Sweetgreen, founded in Washington in 2007, said it will accept cash at all 94 of its stores by the end of the year. The fast-casual chain specializes in salads and bowls that start at about $10.
"Going cashless had positive results, but it also had the unintended consequence of excluding those who prefer to pay or can only pay with cash,” the company said in a blog post this week. “Everyone in the community needs to have access to real food.”
Sweetgreen said that when it first decided to go cashless in 2016, it thought the move would reduce the number of robberies in restaurants and cut down on the use of armored cars and paper. It was also supposed to speed up service for customers standing in line. In other words, a “win, win, win” for customers, communities and the company alike.
“Welcome to the future -- it’s cashless,” the company wrote that December.
The move was meant to make business more efficient. Sweetgreen said forgoing cash helped cashiers process as many as 15 percent more sales per hour, shaving “several minutes” off of each transaction. And, it said, fewer customers were using cash anyway, opting instead to pay by card or mobile app.
“When we started Sweetgreen in 2007, 40 percent of our transactions were cash,” the company said. By 2016, that figure had fallen to less than 10 percent of transactions.
But this week, the company switched its tune: “Back to the Future -- it’s cash,” it said in a blog post. Sweetgreen ultimately decided that keeping stores cashless clashed with its mission of “connecting people to real food.”
A growing number of retailers, including Amazon, are rethinking their policies. The Seattle-based tech giant recently confirmed that it plans to soon accept cash at its Amazon Go convenience stores. The cashier-less stores currently require shoppers to pay using an app on their smartphones. (Jeffrey P. Bezos, the founder and chief executive of Amazon, also owns The Washington Post.)
Advocates for low-income and immigrant communities say the rise of cashless establishments -- which, in the District, include Surfside and Barcelona Wine Bar -- discriminates against a large swath of the population. It also shuts out people with poor credit, or middle- and high schoolers who may not qualify for credit cards.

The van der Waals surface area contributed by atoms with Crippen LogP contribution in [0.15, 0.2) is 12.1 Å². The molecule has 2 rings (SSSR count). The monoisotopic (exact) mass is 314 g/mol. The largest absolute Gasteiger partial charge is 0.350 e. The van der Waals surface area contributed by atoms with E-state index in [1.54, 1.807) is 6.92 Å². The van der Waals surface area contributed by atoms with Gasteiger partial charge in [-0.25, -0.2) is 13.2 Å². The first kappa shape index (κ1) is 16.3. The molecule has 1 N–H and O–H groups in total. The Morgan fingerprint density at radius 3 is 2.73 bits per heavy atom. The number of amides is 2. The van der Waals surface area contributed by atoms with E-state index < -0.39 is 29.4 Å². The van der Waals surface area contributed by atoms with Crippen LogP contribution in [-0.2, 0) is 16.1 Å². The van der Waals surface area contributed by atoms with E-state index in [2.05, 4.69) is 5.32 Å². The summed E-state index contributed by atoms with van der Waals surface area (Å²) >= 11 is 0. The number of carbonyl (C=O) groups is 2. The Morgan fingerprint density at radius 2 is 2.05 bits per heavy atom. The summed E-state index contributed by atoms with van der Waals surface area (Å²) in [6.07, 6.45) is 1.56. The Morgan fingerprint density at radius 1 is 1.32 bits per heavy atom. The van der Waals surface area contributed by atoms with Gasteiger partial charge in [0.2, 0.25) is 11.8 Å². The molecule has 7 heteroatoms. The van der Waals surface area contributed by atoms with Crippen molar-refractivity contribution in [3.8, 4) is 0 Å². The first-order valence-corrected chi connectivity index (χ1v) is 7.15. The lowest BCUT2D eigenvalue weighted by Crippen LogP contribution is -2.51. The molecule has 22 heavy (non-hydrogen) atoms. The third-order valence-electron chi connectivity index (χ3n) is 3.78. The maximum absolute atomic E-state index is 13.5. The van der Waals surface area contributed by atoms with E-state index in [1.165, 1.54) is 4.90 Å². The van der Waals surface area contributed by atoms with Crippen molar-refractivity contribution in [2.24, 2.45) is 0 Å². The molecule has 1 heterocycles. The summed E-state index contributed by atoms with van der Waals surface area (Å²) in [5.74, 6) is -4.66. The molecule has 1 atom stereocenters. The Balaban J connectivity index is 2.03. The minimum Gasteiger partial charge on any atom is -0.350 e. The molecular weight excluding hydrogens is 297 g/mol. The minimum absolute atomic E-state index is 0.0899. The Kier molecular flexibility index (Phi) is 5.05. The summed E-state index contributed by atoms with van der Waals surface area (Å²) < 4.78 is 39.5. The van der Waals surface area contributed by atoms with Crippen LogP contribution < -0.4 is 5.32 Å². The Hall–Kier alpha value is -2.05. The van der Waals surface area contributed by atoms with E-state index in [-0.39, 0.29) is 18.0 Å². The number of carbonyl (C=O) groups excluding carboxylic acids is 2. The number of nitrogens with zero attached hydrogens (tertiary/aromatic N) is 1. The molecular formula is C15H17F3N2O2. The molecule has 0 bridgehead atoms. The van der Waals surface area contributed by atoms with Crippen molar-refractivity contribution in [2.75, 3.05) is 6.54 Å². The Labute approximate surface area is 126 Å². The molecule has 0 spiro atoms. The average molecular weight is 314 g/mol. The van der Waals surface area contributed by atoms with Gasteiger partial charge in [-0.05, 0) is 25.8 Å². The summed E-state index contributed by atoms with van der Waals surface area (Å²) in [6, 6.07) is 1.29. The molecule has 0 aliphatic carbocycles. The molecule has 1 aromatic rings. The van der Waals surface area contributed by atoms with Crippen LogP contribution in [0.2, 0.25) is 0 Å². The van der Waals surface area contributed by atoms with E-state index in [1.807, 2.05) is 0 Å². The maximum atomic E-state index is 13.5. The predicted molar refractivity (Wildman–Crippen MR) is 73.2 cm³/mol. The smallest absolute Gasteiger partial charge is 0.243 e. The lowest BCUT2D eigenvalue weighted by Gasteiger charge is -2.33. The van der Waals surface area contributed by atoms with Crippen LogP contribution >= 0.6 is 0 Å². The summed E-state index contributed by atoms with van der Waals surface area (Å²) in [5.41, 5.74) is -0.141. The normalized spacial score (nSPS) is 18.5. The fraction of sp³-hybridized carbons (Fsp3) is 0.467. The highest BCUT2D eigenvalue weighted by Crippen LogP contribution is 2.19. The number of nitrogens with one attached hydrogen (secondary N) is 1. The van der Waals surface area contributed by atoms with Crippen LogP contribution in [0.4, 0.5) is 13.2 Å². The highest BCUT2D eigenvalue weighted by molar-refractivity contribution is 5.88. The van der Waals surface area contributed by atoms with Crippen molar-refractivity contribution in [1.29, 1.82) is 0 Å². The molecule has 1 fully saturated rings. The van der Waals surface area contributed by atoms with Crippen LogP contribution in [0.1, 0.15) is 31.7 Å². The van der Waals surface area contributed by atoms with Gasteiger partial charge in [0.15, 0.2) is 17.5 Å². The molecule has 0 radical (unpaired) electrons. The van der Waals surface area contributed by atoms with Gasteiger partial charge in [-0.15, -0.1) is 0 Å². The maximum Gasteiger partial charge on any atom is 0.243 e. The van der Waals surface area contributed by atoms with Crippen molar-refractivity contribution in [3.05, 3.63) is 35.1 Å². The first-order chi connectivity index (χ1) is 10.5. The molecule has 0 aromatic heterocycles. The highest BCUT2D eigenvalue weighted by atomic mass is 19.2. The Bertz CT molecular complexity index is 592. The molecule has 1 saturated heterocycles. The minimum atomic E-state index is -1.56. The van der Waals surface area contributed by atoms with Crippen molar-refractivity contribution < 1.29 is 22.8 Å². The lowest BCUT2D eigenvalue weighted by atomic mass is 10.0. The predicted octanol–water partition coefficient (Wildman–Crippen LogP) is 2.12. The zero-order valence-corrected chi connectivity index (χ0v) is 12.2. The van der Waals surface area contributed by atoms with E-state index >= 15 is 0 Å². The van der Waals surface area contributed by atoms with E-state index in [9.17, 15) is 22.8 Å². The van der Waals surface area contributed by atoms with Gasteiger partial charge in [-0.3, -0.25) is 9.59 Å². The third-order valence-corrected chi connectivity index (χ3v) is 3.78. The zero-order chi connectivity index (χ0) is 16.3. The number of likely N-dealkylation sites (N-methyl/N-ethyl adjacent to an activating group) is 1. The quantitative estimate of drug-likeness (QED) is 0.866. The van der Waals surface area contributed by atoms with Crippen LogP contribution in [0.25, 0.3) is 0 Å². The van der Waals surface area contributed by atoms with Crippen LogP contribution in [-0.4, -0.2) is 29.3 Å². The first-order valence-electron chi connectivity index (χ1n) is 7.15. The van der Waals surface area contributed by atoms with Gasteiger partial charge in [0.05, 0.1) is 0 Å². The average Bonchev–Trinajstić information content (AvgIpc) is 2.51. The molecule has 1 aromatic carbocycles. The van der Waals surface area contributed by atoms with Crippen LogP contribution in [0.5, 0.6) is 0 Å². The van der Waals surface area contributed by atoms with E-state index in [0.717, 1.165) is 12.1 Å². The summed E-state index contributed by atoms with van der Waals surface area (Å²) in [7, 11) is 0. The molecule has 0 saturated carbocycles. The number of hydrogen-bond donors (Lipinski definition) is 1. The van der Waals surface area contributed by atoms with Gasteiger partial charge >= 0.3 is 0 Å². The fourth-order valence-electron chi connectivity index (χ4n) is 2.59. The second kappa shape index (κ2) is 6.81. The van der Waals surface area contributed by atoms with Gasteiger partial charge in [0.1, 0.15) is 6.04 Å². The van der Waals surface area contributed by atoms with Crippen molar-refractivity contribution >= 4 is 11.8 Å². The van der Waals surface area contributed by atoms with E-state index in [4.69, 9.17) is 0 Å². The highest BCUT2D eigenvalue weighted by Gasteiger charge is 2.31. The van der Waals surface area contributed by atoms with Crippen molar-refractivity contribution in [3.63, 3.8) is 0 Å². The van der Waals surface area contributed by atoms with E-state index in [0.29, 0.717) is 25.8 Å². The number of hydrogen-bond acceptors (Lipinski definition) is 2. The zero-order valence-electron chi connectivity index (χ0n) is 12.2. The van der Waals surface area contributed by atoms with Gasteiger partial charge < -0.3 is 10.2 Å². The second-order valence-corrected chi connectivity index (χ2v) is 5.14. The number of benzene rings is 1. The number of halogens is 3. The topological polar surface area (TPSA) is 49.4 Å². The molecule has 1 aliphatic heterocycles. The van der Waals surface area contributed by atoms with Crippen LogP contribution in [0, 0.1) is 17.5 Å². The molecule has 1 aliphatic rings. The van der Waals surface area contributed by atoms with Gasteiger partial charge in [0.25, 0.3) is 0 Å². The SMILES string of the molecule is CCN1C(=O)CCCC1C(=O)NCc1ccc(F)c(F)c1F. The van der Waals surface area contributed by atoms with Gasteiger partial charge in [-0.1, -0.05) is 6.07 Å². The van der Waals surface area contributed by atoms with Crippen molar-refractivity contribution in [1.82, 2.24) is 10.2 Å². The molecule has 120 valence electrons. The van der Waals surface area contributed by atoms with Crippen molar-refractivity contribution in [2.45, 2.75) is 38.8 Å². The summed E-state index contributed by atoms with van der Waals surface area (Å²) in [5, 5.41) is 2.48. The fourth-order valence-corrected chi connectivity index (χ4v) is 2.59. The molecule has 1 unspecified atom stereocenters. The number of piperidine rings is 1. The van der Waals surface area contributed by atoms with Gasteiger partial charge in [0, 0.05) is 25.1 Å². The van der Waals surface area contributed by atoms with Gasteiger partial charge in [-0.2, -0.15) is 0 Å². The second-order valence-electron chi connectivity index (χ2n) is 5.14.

“We should be building an inclusive economy, not shutting people out,” said Ed Lazare, executive director of the D.C. Fiscal Policy Institute, which advocates on behalf of low- and moderate-income residents. “These are policies that can have incredibly hostile implications.”
In the District, nearly 11 percent of residents do not have a bank account, according to a 2015 survey by the Federal Deposit Insurance Corp. Many of the “unbanked," data show, are lower-income residents who tend to be black or Latino.
Earlier this year, District lawmakers introduced legislation that would require businesses to accept cash. There is no reason, they said, that someone without a credit card should not be able to buy “a salad at Sweetgreen, frozen yogurt at Menchie’s, or a sandwich at Jetties.”
“By denying patrons the ability to use cash as a form of payment, businesses are effectively telling lower-income and young patrons that they are not welcome,” D.C. Council member David Grosso (I-At Large) said at the time.
Staff writer Rachel Siegel contributed to this report.